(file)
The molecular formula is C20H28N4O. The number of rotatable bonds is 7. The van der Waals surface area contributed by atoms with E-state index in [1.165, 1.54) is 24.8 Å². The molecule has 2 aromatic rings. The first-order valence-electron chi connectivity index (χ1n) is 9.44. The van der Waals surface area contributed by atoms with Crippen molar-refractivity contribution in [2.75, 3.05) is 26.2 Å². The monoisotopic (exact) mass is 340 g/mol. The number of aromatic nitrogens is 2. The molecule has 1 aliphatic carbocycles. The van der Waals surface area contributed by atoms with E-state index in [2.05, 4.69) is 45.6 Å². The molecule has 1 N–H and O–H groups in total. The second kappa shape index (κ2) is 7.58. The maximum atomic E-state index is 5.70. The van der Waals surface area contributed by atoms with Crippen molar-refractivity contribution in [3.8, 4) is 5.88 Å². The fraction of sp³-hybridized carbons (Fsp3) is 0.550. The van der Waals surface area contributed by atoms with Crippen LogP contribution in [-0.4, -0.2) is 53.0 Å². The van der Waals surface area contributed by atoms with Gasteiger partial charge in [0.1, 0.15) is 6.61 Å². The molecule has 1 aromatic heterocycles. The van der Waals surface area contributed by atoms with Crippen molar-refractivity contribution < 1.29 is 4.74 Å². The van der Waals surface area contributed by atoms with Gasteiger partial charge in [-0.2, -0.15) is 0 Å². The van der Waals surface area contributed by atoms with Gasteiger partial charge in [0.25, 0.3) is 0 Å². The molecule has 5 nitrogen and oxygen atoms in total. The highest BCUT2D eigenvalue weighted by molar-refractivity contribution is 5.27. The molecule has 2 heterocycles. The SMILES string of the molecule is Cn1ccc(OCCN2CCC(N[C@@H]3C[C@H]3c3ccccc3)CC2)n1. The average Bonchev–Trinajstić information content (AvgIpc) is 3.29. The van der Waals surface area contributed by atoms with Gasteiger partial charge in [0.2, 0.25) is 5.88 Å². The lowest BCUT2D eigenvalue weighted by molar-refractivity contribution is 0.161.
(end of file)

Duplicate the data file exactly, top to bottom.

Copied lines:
The molecular formula is C20H28N4O. The number of rotatable bonds is 7. The van der Waals surface area contributed by atoms with E-state index in [1.165, 1.54) is 24.8 Å². The molecule has 2 aromatic rings. The first-order valence-electron chi connectivity index (χ1n) is 9.44. The van der Waals surface area contributed by atoms with Crippen molar-refractivity contribution in [2.75, 3.05) is 26.2 Å². The monoisotopic (exact) mass is 340 g/mol. The number of aromatic nitrogens is 2. The molecule has 1 aliphatic carbocycles. The van der Waals surface area contributed by atoms with E-state index in [2.05, 4.69) is 45.6 Å². The molecule has 1 N–H and O–H groups in total. The second kappa shape index (κ2) is 7.58. The maximum atomic E-state index is 5.70. The van der Waals surface area contributed by atoms with Crippen molar-refractivity contribution in [3.8, 4) is 5.88 Å². The fraction of sp³-hybridized carbons (Fsp3) is 0.550. The van der Waals surface area contributed by atoms with Crippen LogP contribution in [-0.4, -0.2) is 53.0 Å². The van der Waals surface area contributed by atoms with Gasteiger partial charge in [0.1, 0.15) is 6.61 Å². The molecule has 1 aromatic heterocycles. The van der Waals surface area contributed by atoms with Crippen molar-refractivity contribution < 1.29 is 4.74 Å². The van der Waals surface area contributed by atoms with Gasteiger partial charge in [-0.2, -0.15) is 0 Å². The van der Waals surface area contributed by atoms with Gasteiger partial charge in [0.25, 0.3) is 0 Å². The molecule has 5 nitrogen and oxygen atoms in total. The highest BCUT2D eigenvalue weighted by molar-refractivity contribution is 5.27. The molecule has 2 heterocycles. The SMILES string of the molecule is Cn1ccc(OCCN2CCC(N[C@@H]3C[C@H]3c3ccccc3)CC2)n1. The average Bonchev–Trinajstić information content (AvgIpc) is 3.29. The van der Waals surface area contributed by atoms with Gasteiger partial charge in [0.2, 0.25) is 5.88 Å². The lowest BCUT2D eigenvalue weighted by molar-refractivity contribution is 0.161.